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Project with Bernard Fried, Kreider Professor Emeritus of Biology, explores factors that kill food-borne parasites

Biology major Robert Peoples ’08 (Bear, Del.) and Bernard Fried, Kreider Professor Emeritus of Biology, have published research on ways to kill cysts of food-borne parasites in the Journal of Parasitology.

They have been working together since 2005 examining trematodes, debilitating and sometimes lethal, parasitic flatworms common in third world countries. The work has specifically looked at Echinostoma caproni (E. caproni) an Egyptian species of trematode that is not dangerous to humans, but is related to numerous malignant species that infect humans and livestock in places with poor sanitation.

When these worms are in the encysted stage of development, in which they are concealed within a cocoon-like cyst, they often attach to aquatic vegetation, mollusks, or crustaceans that are consumed by humans and animals as food. Peoples also presented this research at the 83rd meeting of the Pennsylvania Academy of Science in April 2007.

“When an animal such as a bird or mammal eats the vegetation or an aquatic animal that contains cysts, it becomes infected,” explains Peoples. “[Once consumed,] the worm hatches out of its protective cyst, finds a favorable spot in the animal’s or human’s gastrointestinal tract and attaches to the lining of the gut. There, it feeds on bodily mucus, fluids, and potentially bits of the host’s food present in the tract. The malignant form of these worms can weaken and potentially kill their hosts if they are present in large enough numbers.”

Peoples and Fried examined physical and chemical factors that kill the cysts that contain these worms. They subjected the cysts of E. caproni to different chemicals and physical stresses, such as drying out, freezing, and boiling. Next, they used an artificially derived combination of enzymes and compounds to mimic as best as possible the conditions found within an animal gut in order to determine if the previous treatment had killed the cysts.

“If the worms came out of their cysts upon treatment with the trypsin-bile medium, then the physical or chemical test had failed at killing the cyst,” Peoples explains. “If no worm came out of the cyst upon treatment with trypsin-bile, then it was assumed that the treatment had effectively killed the cyst.”

Fried, who has been researching trematodes and trematodiases for nearly 50 years, describes Peoples as a wonderful student to work with.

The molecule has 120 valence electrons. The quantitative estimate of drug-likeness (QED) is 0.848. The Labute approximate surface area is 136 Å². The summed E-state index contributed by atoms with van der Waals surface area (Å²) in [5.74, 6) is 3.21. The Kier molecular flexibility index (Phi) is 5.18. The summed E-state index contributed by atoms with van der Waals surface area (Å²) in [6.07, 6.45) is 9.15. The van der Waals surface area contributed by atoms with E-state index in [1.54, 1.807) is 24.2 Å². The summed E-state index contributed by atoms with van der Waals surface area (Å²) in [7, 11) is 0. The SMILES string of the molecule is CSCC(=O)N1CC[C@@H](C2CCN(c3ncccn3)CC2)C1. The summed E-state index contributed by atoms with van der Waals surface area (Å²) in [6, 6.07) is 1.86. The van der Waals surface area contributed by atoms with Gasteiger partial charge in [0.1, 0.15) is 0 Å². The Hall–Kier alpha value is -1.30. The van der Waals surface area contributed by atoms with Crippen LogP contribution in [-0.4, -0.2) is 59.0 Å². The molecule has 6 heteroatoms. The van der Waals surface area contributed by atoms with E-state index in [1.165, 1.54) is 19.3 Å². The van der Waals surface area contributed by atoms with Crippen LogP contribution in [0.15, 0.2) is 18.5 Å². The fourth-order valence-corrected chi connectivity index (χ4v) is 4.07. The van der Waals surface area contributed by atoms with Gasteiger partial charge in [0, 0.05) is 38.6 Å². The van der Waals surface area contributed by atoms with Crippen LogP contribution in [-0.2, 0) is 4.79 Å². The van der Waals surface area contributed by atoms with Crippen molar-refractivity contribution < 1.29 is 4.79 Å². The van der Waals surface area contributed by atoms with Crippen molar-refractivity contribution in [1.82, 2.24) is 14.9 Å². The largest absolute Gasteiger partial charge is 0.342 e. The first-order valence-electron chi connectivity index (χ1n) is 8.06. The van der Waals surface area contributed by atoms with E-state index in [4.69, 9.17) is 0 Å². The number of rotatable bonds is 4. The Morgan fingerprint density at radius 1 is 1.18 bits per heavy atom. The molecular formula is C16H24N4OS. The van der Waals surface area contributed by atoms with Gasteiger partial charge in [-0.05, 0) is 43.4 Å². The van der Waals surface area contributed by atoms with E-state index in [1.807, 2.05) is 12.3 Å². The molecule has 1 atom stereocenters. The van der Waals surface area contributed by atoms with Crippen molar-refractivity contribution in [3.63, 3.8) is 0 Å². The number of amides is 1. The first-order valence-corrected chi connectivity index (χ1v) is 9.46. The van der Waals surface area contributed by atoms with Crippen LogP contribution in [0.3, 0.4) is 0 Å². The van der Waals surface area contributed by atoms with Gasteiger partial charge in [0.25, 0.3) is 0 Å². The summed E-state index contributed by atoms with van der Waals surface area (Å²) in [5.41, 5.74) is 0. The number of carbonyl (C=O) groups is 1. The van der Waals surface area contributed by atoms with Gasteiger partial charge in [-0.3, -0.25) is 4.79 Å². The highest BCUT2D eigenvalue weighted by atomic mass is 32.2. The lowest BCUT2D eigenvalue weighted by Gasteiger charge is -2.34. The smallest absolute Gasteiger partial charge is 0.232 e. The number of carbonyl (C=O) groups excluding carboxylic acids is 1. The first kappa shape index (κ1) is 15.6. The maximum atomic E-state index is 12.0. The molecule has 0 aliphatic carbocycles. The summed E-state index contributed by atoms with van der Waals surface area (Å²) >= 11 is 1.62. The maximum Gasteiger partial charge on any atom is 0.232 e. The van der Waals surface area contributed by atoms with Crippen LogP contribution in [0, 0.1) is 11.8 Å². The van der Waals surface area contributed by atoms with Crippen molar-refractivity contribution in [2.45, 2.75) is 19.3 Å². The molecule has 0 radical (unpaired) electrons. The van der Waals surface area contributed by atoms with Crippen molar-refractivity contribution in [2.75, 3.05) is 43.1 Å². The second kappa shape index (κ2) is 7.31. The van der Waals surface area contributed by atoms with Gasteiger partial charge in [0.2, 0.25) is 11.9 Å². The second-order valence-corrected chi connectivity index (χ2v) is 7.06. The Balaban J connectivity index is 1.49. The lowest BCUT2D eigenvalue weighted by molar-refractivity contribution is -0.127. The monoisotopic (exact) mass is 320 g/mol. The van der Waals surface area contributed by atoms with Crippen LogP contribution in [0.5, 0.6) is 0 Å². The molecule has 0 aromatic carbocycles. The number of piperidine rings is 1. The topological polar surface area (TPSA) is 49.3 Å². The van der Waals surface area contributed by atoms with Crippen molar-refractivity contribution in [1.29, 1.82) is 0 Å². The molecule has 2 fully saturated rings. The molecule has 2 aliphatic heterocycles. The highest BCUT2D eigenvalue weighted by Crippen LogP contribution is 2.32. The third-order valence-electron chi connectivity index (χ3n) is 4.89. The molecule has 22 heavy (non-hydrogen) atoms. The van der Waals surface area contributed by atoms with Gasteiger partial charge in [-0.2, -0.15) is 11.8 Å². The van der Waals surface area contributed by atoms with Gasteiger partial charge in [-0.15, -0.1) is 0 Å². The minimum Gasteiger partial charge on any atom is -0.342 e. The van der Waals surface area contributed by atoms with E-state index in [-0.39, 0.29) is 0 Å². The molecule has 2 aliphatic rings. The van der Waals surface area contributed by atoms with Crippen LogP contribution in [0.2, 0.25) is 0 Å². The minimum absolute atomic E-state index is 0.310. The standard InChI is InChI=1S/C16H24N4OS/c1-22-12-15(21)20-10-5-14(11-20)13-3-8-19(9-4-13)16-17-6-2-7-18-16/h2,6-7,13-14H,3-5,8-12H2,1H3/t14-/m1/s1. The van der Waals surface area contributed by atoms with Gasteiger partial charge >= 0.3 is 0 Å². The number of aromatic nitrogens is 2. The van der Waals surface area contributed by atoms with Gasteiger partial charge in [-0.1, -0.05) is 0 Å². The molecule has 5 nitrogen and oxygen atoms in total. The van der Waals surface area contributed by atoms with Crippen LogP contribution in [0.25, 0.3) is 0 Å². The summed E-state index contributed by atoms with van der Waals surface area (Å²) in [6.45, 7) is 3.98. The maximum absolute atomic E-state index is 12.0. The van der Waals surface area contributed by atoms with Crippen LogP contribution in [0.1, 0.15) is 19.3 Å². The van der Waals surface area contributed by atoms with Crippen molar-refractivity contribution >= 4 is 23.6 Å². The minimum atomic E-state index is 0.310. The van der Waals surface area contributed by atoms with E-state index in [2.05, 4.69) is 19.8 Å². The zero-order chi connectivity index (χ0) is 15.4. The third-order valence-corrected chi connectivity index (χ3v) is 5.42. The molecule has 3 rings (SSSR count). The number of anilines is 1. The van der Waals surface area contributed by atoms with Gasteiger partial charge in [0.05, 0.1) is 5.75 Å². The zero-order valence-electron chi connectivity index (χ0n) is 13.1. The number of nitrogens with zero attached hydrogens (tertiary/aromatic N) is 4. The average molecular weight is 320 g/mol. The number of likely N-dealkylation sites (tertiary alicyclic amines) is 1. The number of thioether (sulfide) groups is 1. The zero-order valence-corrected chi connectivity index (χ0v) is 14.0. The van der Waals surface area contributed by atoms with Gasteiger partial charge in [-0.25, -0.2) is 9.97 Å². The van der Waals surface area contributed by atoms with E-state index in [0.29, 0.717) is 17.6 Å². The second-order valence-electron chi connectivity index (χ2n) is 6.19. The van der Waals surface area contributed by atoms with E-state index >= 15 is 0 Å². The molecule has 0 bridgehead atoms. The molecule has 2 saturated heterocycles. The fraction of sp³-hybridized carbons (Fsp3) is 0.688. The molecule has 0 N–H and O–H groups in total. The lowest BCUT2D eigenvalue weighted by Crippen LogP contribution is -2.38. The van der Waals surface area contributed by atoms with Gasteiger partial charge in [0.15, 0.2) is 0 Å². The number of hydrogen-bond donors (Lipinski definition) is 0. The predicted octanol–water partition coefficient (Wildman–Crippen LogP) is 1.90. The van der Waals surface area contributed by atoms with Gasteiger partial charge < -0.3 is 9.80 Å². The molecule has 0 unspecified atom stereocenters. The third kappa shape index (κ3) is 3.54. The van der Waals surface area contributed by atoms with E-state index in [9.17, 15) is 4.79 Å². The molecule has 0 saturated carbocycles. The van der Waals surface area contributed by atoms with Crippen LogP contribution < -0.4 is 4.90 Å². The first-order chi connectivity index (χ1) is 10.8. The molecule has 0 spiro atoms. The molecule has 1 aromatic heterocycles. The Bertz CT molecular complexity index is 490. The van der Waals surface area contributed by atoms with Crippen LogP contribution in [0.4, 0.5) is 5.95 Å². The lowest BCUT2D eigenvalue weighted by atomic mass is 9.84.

“[Peoples] is bright, hard working, meticulous in his handling of the experimental material we work with, and 100 percent dependable and reliable,” says Fried. “He is very good with experimental design and can now manage many of the experiments we do by himself. He has worked closely with me for almost two years and I now consider him more as a colleague than a student.”

Peoples plans to pursue his interest in parasitology as a career. He has applied to graduate programs in marine parasitology at various domestic and international institutions and describes working with Fried as an honor in and of itself.

“[Fried] is one of the kindest individuals I have ever met,” says Peoples. “He has been truly generous toward me in allowing me to take part in his research and trusts me with responsibilities that I do not think many other undergraduates are granted.”

Peoples is currently researching methods for killing another species of food-borne flat worm parasite similar to E. caproni, called Zygocotle lunata, also under Fried’s guidance. He plans to present their findings this year at the 84th meeting of the Pennsylvania Academy of Science.

Peoples has been a volunteer with Landis Community Outreach Center and a Teacher’s Assistant for general biology labs. Currently, he is a member of Phi Kappa Psi Fraternity and has worked as a lifeguard at the Ruef Natatorium for the past two years.

  • Biology
  • Undergraduate Research
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